Wednesday afternoon following coach Justin Fuente’s comments on national signing day, the Virginia Tech baseball coaching staff fielded questions from the media. Head coach John Szefc, pitching coach Ryan Fecteau, and hitting coach/recruiting coordinator Kurt Elbin took the podium at Baseball Media Day.
The trio spoke on a variety of topics ranging from the process of the construction at English Field at Union Park, to opening day for the Hokies being just over a week away. The Hokies open the season on February 16 in Myrtle Beach for the Coastal Carolina tournament, where they will face Coastal Carolina, South Alabama, Oklahoma and Kansas State.
Transition to Blacksburg
Szefc, Fecteau, and Elbin are all beginning their first year in Blacksburg. Since the beginning when he was offered the job, Szefc realized he needed to be unflappable with all the change that was happening with the Virginia Tech baseball program.
“The biggest thing that’s associated with taking over this position since June is that you have to have patience,” Szefc said. “You have to have patience with the building procedure, you have to have patience with our inner workings, our player building procedure. It’s difficult in this day and age because it’s not about patience. It’s about instant gratification. The one big thing that I’m always trying to remind myself as an older coach now is to be patient with things.”
One area that immediately helped with a smooth transition for Szefc was the attitude of the returning players. He described how the players presented no obstacles for him from day one, and how there were no big egos on the team that hindered the process.
“It’s helped a lot because usually when you get kickback, it’s because of monstrous egos,” Szefc said. “If you don’t have those hurdles to jump over, you can work a lot more efficiently. You can get the product you want faster than if you have to deal with a lot of guys who have those egos. The fact that we haven’t dealt with that has also helped with the transition because the older, more experienced players on the team, they’re the guys who really carry the torch every day, whether people think that or not, the experienced players in any program regardless of sport are the ones that dictate the team.”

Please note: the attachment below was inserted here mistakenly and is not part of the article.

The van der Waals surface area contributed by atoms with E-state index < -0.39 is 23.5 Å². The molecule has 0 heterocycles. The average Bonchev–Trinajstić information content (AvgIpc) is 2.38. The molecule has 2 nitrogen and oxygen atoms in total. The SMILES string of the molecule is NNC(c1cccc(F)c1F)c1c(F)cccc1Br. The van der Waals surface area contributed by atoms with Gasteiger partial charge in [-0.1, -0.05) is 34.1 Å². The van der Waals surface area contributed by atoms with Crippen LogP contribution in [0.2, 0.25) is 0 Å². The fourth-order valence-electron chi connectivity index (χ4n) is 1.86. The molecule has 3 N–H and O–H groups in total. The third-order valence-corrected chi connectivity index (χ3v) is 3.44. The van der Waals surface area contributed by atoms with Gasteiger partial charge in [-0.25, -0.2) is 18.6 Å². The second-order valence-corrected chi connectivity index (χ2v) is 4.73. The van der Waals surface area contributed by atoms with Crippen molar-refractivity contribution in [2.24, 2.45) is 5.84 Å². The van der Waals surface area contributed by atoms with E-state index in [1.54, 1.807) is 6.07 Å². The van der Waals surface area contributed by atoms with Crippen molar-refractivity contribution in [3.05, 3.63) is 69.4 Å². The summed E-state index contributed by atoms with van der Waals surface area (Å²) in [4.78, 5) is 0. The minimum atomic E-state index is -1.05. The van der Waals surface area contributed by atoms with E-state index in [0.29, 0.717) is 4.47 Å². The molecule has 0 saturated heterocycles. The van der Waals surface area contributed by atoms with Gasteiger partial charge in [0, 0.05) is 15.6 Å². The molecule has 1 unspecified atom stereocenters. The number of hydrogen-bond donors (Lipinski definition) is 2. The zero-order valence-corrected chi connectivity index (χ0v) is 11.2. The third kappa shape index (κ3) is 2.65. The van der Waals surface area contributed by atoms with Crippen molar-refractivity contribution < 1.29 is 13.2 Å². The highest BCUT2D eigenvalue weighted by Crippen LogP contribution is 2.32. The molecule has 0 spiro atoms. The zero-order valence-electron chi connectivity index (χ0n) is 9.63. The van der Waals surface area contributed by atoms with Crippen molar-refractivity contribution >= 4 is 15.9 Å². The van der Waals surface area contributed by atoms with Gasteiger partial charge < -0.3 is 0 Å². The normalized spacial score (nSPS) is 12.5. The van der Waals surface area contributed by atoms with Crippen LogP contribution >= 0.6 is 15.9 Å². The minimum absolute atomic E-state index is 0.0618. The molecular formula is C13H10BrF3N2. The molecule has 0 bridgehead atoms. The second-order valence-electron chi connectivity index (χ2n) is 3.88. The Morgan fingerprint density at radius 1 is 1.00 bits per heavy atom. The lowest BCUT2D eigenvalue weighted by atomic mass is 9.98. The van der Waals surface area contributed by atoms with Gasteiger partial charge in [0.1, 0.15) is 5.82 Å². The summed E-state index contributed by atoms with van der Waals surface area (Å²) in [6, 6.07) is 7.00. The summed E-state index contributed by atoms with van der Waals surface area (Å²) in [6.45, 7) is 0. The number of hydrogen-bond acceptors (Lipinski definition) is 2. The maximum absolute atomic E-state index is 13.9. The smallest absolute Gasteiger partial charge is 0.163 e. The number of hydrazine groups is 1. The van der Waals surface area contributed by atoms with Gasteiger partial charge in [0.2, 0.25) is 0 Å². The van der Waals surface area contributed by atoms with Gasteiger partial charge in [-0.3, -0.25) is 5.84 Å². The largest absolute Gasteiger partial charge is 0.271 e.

Last year, Virginia Tech had their struggles on the mound and with the glove in the field, but its offense remained steady throughout, smacking 84 home runs and maintaining a .478 slugging percentage as a team. It could have been intimidating for Elbin to take control of the lineup as a new coach, but he talked about how the players have welcomed him in, making for a pleasant transition.
“It’s good to have an older nucleus of guys who have played and performed at a pretty good level in this league,” hitting coach Kurt Elbin said. “Coming in and evaluating and watching those guys was pretty easy. The one thing that’s never easy is trying to put your stamp on what you think that offense should look like. Our older guys have done a really good job of accepting the way we want to do our business and go about it. I tell them every day that I’m thankful to work with them because [Sam] Fragale and [Tom] Stoffel and Jack Owens and [Joe] Freiday and just the older guys that we’ve had a chance to really just watch work is good for us, but it’s also good for our younger guys.”
Building a Culture
Once Szefc and company arrived on campus, the focus moved from settling in to building a culture. From the start, ‘Build it in Blacksburg’ has been the rallying cry for Szefc. While there’s a lot of physical building going on with the facilities, Szefc explains that the phrase means so much more.
“That whole term [Build it in Blacksburg], I think a lot of people look at it and liken it to building a stadium and all the facility changes, and that’s a part of it, but really to me the bigger part of it is building the inner workings of the program,” Szefc said. “The culture of it, the attitude of it, how guys come to play, how prepared they are, how consistent they are, how dependent they are. It’s all about the players. If the players are good and dependable. If they’re the same guys every day and they have strong personalities and expect to have success, then everything else takes care of itself.”
Anytime a new coaching staff takes over, they’ll have to go through a bit of a power struggle to get the players to buy in and commit to the vision that’s set in place. Once the players have bought in, that’s when the coaches can really begin to build the culture one step at a time.